B.Y.O.B.

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Posted by Firelock76 on Saturday, September 02, 2017 10:54 AM

Paul, yout last comment reminds me of something I read a while back.

When Tomas Edison was going to give his first public demonstration of electric lighting it was in the winter of 1880.  Edison rigged electric lights around the exterior of the Menlo Park lab and just before the evening of the demonstration there was a light snowfall, not enough to keep people away but just enough to carpet the ground.

After dark, when Edison threw the switch not only did the lamps work perfectly but the fresh-fallen snow intensified the effect, those who saw it said it looked like a winter fairyland.  Some were moved to tears at the sheer beauty.

"...coming out of the gas lamp era"  indeed!  Can you imagine what it was like?

Some wondered openly how the "Wizard of Menlo Park" managed to arrange for a snowfall!

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Posted by Postwar Paul on Saturday, September 02, 2017 3:05 PM

Yes, and can you imagine to have been in Paris ( the city of light) , about 1899, in Montmartre? It must have been exciting when cities electrified their lighting. It was high tech stuff.

Maybe we talk a little about Tom Sawyers Island. My brother and I really loved this place, it was quite easy to spend a couple of hours there. Just a lot of good , old fashioned entertainment. First, there was the raft ride to get out there. Many trails around the island. Things you would expect, like a pontoon bridge. I think there was a fort of some sort. But the main attraction was the caves, and underground passages, and there were several, including " *** Joe's Cave" . They seemed to crisscross the island. My brother and I became separated somehow, but just as " all roads lead to Rome" ,we both managed to pop up at the fort at the same time. We grabbed a cold drink at a stand there at the fort. There was a gift shop, and I bought a flashlight ( how did they know? So useful for the caves ) . One cave had some stalacmite and stalactite formations. I think there was a suspension bridge of some sort also. One of the caves actually popped up right inside the fort .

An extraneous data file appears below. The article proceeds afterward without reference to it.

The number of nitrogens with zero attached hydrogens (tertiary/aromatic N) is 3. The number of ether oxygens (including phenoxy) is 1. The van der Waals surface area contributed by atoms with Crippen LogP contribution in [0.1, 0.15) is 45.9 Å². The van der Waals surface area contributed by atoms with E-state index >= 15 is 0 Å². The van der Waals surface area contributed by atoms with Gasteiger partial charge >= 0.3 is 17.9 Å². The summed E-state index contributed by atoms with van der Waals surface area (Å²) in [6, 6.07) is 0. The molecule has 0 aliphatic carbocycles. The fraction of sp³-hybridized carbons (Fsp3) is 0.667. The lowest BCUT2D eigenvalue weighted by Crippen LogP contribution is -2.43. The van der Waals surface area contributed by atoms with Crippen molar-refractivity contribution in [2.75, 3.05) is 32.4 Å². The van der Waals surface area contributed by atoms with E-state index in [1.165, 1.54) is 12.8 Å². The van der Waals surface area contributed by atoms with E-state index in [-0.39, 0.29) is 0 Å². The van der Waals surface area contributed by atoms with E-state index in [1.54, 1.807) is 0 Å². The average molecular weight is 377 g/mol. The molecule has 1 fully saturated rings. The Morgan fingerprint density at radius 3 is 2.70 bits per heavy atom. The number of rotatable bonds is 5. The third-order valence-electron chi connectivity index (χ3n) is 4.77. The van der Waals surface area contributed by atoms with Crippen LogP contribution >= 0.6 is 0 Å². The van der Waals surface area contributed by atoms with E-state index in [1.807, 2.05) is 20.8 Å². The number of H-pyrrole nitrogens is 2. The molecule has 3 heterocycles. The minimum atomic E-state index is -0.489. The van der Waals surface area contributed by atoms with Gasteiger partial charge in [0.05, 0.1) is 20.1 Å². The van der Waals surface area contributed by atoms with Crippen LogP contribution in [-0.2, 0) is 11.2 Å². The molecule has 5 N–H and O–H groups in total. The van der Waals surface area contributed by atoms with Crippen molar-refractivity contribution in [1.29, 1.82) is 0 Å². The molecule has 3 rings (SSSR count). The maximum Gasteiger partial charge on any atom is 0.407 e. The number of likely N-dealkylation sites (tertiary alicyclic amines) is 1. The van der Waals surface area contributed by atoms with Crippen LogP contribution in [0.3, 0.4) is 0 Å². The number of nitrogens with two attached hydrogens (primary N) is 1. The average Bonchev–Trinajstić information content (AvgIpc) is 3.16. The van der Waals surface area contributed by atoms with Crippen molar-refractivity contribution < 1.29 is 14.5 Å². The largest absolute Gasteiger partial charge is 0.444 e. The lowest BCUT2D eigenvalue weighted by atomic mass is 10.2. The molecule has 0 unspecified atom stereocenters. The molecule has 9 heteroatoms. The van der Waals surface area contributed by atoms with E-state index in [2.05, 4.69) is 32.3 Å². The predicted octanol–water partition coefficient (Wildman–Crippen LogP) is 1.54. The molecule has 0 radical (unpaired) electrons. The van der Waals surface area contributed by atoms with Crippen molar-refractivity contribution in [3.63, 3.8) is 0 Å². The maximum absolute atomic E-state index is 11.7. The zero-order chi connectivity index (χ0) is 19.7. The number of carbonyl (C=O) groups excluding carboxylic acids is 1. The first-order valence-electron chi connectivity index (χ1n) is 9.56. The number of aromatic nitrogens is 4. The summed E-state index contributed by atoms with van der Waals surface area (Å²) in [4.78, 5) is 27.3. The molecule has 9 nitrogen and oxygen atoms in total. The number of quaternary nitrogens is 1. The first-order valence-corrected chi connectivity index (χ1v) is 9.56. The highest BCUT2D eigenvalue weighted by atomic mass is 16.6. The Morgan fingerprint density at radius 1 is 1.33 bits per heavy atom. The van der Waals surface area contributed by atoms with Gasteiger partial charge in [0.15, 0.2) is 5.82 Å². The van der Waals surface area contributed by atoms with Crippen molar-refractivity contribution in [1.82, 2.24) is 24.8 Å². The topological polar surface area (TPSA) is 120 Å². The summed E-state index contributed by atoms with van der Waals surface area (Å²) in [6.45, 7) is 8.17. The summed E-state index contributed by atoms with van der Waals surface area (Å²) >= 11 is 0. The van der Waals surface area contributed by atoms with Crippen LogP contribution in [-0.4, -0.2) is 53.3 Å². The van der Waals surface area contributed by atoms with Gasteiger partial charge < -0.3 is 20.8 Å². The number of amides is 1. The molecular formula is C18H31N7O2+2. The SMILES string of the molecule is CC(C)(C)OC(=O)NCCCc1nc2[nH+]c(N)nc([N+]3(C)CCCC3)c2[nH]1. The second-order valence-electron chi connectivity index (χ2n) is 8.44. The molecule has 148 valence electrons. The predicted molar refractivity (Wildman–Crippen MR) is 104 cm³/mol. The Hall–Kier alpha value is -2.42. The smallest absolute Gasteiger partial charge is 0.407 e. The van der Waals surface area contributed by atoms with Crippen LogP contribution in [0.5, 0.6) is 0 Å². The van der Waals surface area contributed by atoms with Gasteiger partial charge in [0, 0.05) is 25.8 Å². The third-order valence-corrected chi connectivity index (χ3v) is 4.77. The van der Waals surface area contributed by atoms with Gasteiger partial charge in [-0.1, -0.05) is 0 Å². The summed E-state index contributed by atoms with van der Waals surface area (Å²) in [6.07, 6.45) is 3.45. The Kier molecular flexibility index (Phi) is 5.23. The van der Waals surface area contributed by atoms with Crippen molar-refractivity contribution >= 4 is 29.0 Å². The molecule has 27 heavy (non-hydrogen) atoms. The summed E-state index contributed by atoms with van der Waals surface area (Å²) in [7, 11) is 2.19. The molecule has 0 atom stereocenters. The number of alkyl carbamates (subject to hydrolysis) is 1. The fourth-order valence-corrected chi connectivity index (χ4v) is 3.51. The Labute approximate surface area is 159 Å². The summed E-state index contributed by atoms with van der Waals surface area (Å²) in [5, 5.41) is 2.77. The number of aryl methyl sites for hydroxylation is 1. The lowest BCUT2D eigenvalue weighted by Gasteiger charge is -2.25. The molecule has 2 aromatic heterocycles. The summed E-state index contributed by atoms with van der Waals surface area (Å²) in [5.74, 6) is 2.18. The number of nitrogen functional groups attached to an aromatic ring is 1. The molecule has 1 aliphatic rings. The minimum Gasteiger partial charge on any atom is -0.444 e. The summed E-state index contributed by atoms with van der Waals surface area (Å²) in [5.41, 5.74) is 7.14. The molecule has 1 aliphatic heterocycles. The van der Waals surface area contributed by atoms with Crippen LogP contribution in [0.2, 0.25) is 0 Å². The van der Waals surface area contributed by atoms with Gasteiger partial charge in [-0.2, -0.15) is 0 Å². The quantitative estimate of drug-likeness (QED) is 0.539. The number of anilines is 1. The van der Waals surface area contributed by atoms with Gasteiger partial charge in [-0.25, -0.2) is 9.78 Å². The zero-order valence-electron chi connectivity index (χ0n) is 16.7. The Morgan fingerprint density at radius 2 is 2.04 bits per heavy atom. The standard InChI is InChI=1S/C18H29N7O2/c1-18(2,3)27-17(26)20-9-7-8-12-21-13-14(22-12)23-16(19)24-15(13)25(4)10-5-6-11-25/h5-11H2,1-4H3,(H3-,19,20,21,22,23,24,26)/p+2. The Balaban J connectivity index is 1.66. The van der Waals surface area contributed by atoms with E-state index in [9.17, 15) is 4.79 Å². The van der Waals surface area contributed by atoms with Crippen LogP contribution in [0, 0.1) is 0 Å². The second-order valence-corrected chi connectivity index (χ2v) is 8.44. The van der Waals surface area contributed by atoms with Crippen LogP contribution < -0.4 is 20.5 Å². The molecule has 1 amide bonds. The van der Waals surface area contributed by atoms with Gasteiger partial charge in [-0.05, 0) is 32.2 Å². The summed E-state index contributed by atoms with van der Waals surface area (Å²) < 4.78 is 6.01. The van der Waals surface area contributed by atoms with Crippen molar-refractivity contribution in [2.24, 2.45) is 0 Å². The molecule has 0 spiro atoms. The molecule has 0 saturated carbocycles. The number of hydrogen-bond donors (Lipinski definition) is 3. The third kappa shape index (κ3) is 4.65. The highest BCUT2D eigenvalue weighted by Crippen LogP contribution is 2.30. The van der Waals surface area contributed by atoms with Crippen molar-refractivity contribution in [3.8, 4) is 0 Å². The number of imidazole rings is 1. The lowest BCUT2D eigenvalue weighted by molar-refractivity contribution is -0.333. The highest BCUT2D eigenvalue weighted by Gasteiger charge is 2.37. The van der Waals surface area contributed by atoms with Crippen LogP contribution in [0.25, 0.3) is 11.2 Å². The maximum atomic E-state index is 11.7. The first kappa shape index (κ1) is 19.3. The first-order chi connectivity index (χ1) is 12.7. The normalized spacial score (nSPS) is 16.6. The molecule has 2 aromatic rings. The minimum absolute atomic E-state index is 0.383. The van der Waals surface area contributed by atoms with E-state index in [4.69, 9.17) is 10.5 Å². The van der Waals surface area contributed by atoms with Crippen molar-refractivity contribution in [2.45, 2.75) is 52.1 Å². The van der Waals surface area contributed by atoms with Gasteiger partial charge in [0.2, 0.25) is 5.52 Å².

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Posted by Penny Trains on Saturday, September 02, 2017 6:40 PM

Postwar Paul
dee point I be tryin' to make mon, is dee Matterhorn she be goin' up too tracs, and be splittin' at dee top. Dose dat bee entrain' from dee right bee off in' from dee right no problem, mon. Dose from dee left bee go dat way too. Irie. iriE.Pass dee Dutchie, mon.

Yeah this pic here was about the best one I could find that showed both the left and right boarding platforms:

 

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Posted by Penny Trains on Saturday, September 02, 2017 8:11 PM

It's been since 1991 for me!  Tongue Tied

Postwar Paul
The quality of the lighting at Disneyland is a memory all by itself.

I've never seen anyone better at capturing that magic than Matthew Hansen: https://hansencreative.smugmug.com/Disney/Disneyland/

The Twain (which I never get tired of looking at!):

Except for the peaks of BTM, it doesn't look much different from this 1956 view:

Walt's plan for Main Street was to have it represent the "turn of technology".  The period when "Old Dobbin was being replaced by the horseless carriage, and the gas light was giving way to the electric lamp".  Most of us rush past everything too quickly to notice the planned ambiance.  At least not till later in life.  Smile, Wink & Grin  What do kids know about ambiance anyways!  Laugh

From the 1962 guided tour script "Main Street is patterned after a typical, small American town at the turn of the century. All of the business establishments on Main Street were in business at the turn of the century or are of the same type as those found then. The gaslights are authentic and were brought from cities as Philadelphia, Baltirmore and some older sections of Los Angeles. There are many interesting and unusual shops along Main Street I'm sure you'll want to visit later. You might also like to stop by Carefree Corner, the official information and registration center here in the park. They have a registration book from each of the 50 states. They will be happy to present you with a souvenir copy of the Declaration of Independence. Incidentally, if you are just a bit worn out at the end of your tour, remember to stop by the Upjohn Pharmacy for your free vitamin pills. As we walk up Main Street I will point out the many shops to you so you may visit them after the tour if you like. A small sign above the east tunnel entrance states: Here you leave today and enter the world of yesterday, tomorrow, and fantasy. Let's now go up Main Street U.S.A. for a look at the world of yesterday."

The architects model for Main Street:

Somehow you just can't beat a black and white photo for capturing those simple lamps:

And there are the windows of course:

The lighting was based largely on the 3 great turn of the century parks of Coney Island: Luna, Steeplechase and Dreamland.

20,000 leagues Under the Sea at Luna:

There was also a Matterhorn but I couldn't find a photo.